Jessica Yu's 'Last Call at the Oasis' made her a water activist

It starts with some fairly simple gestures, like not leaving the water running while you're brushing your teeth.

Peter Gleick, one of the experts in the film, made the point — [there is a] difference between conservation and efficiency. There's personal sacrifices people can make; you can buy more efficient appliances, and industry can create things to help lessen the waste — so it's not, gee, I can only bathe once a week.

What did you have to leave on the cutting room floor?

It's funny, you fight so hard for stuff not to be taken out, then when it's gone you don't really miss it. I did have a little section that I loved, called the canary in the coal mine. We kept hearing that [this or that situation] was "the canary in the coal mine." The [dying] frogs are the canary in the coal mine. Lake Mead is the canary in the coal mine. So I had this montage where everyone was saying this was the canary in the coal mine — the idea was that there's a lot of canaries dying in coal mines that we're not linking together. But I think the film makes that point by bringing things together at the end.

Some of the nastiest emails I've ever gotten were about a column pointing out that bottled water has fewer testing standards than plain old city tap water — and that a lot of bottled water is tap water.

Remember this column in Vanity Fair, where celebrities would talk about their favorite brand of bottled water? I think they finally dropped that, but people are still surprised. In a lot of cases people feel like they're getting something better, and of course they're not.

L.A. Times film critic Kenneth Turan's review said you did the CSI version of the water story. Is it an unfolding mystery?

Tyrone Hayes, the scientist at UC Berkeley, is trying to figure out how atrazine [a herbicide in the water supply] is affecting frogs, and he talks about CSI, following the trail of damage. I don't know if [the film] is the CSI approach; we don't start out with one big thesis and prove it. We start with some ideas and then at the end come to something.

As TV news does fewer long-form investigative stories and documentaries, will films like yours step in to address these big issues?

I don't know. I hope there's a market for audiences wanting to know what's going on. You look at a film like"Food, Inc.,"which my producer Elise Pearlstein produced — you could probably tie it to the demise of pink slime in the past few weeks. So I think there's a real role for these films.

Is there the kind of organized political opposition to changing water policy that there is to climate change science?

Maybe I'm naive about this, but I don't think it's that organized. It's more, say, that polluters can choose to believe that the impact on the general water supply will not be great, or that it's difficult to prove. It's more neglect, because in the United States we've been so fortunate when it comes to water.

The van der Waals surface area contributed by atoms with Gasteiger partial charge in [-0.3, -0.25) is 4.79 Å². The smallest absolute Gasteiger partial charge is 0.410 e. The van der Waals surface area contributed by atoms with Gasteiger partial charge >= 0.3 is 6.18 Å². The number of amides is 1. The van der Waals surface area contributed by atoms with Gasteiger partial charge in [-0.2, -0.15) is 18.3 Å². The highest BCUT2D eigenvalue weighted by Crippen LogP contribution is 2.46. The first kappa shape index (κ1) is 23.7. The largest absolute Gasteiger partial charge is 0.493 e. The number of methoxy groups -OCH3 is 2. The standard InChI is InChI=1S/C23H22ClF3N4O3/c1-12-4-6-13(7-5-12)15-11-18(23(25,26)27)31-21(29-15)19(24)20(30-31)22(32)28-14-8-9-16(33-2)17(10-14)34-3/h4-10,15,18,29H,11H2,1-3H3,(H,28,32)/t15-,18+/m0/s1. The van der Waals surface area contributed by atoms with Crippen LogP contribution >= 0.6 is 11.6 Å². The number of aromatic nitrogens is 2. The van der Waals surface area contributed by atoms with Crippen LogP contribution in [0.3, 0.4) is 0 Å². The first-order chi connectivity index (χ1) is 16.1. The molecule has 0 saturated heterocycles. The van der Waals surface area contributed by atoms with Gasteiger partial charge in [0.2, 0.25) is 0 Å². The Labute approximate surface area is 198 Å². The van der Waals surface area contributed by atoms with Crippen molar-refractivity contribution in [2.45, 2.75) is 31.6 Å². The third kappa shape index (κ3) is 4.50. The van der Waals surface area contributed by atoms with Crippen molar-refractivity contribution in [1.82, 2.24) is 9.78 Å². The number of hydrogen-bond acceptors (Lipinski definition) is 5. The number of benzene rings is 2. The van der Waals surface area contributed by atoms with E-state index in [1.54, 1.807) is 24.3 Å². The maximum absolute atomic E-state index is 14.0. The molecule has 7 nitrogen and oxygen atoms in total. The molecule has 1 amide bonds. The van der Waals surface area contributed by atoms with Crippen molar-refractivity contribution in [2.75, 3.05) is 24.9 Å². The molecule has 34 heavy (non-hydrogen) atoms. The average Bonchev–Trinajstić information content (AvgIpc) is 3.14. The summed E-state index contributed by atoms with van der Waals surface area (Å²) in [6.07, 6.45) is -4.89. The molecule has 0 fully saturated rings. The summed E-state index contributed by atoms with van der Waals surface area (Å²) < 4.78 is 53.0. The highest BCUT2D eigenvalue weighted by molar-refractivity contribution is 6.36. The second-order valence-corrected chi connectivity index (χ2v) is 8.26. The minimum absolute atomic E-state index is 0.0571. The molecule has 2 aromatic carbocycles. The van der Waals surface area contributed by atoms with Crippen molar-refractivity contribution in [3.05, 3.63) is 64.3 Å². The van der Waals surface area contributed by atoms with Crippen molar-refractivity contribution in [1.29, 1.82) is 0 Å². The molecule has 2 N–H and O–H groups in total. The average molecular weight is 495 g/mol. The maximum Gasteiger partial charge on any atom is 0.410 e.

And in California and the West especially, where, as Mark Twain supposedly said, "Whiskey is for drinking and water is for fighting over."

Water law — you could make a very scary film about the problems and legalities. Water laws are based on a different population, a different climate, everything — but people still think they have the right to water that someone was promised 100 years ago. It's so complicated and contentious. But then again California is a kind of a microcosm for these kinds of water conflicts around the world.

You're not on street corners leafleting people about the water crisis, but you are a believer now?

You don't want to make a film as an activist, but making a film can make you become an activist. I don't want people to feel like they've witnessed propaganda, and I don't think the film is that. But when you learn all these pieces and put them together, it's hard not to feel like you want other people to know. At one point off camera I was asking Jay Famiglietti about speaking up. He said, "I do have colleagues who say you should just put the work out there — that's where your job ends." He said, "You know the average number of citations for a published academic work? One." One. He said, "If you were in a crowded theater and you smelled smoke, you would yell." He said, "I can't not yell."

patt.morrison@latimes.com

This interview was edited and excerpted from a taped transcript. An archive of Morrison's interviews can be found at latimes.com/pattasks.

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